Wed, Sep

Western at peace with itself

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  • I haven’t met anybody yet here in the Sekondi-Takoradi area who seems uncomfortable or unhappy about the referendum that has sliced off a big chunk of the Western Region.

I am in the Western Region on duties, not usually associated with my everyday activities.

(At a suitable time, I shall write about what has brought me here).

As they have never shied away from saying, I have been hearing “the best comes from the west” over and over again in the 15 hours since I arrived here.

I suspect I shall be hearing it throughout the one week I am going to be around here, going through all of what is left of the old “Western” region and the incoming “Western North”, and if you have heard of a clumsier name, I would like to hear it.

I am told there is a movement to change the Western North into xxxxxxxx.

I haven’t met anybody yet here in the Sekondi-Takoradi area who seems uncomfortable or unhappy about the referendum that has sliced off a big chunk of the Western Region.

western region ghana

Thus far, when they talk about Ghana’s riches coming from the “Western Region”, they refer to the whole of the old “western”, and when they say that they “carry most of the weight of Ghana” on their shoulders, they refer to the whole of the “old western”.

And when they say that they have not had the development that would be commensurate with their contributions to the wealth of the nation, they refer to all parts and not just part of the Western Region.

Nobody has suggested that slicing the region in two indicates a sinister plot against the people of the Western Region; nor has there been any threat of war.

I am sure not everyone is deliriously happy about Western North, but they certainly don’t think that the two regions would now be enemies because of the referendum.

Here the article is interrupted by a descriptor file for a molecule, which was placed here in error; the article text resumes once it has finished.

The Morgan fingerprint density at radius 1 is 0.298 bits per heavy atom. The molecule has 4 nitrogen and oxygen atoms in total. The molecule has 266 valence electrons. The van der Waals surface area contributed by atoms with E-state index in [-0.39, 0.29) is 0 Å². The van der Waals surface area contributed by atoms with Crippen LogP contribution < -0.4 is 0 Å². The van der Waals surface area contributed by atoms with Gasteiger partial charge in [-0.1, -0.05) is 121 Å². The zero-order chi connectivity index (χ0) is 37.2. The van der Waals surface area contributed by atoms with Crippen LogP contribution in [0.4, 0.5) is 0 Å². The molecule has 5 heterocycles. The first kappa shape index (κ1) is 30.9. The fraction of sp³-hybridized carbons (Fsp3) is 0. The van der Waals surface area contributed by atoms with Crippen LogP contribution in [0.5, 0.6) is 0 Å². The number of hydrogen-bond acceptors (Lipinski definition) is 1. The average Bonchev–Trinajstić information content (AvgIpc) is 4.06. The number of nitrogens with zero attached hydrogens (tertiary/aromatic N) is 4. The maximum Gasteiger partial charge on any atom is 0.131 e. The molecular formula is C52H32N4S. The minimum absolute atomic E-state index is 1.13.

I have also met two of my favourite people. The Regional Minister, Dr Kwaku Afriyie, who is a Western North man and is not likely to remain as the Regional Minister for the old, new Western Region, or whatever we should call it.

I don’t know if he is going to be appointed Regional Minister of Western North, but even if he is not, he will probably be content that this long hoped for and long fought for region has become a reality.

What is more, having finally made it into parliament, after having tried for so long, he is enjoying being a Member of Parliament (MP).


There are two reasons why he qualifies as one of my favourite people: the first reason is he farms nutmegs.

He is a successful medical officer, a politician; he has made it into parliament at the fourth time of asking, a hotelier of sorts, a successful cocoa farmer, but it is growing nutmegs that makes him attractive to me.

It takes eight years after planting a nutmeg plant for it to start fruiting and it takes someone with courage, patience and a determination to take a long-term view, to undertake nutmeg farming at the time he started.

He now harvests and sells nutmeg. Something tells me he wouldn’t be amongst those who took their money to Menzgold.

If you grow an exotic spice like nutmeg, that is a good reason for you to be a favourite person of mine.

A second reason goes back to when he was Minister of Health in the Kufuor Administration.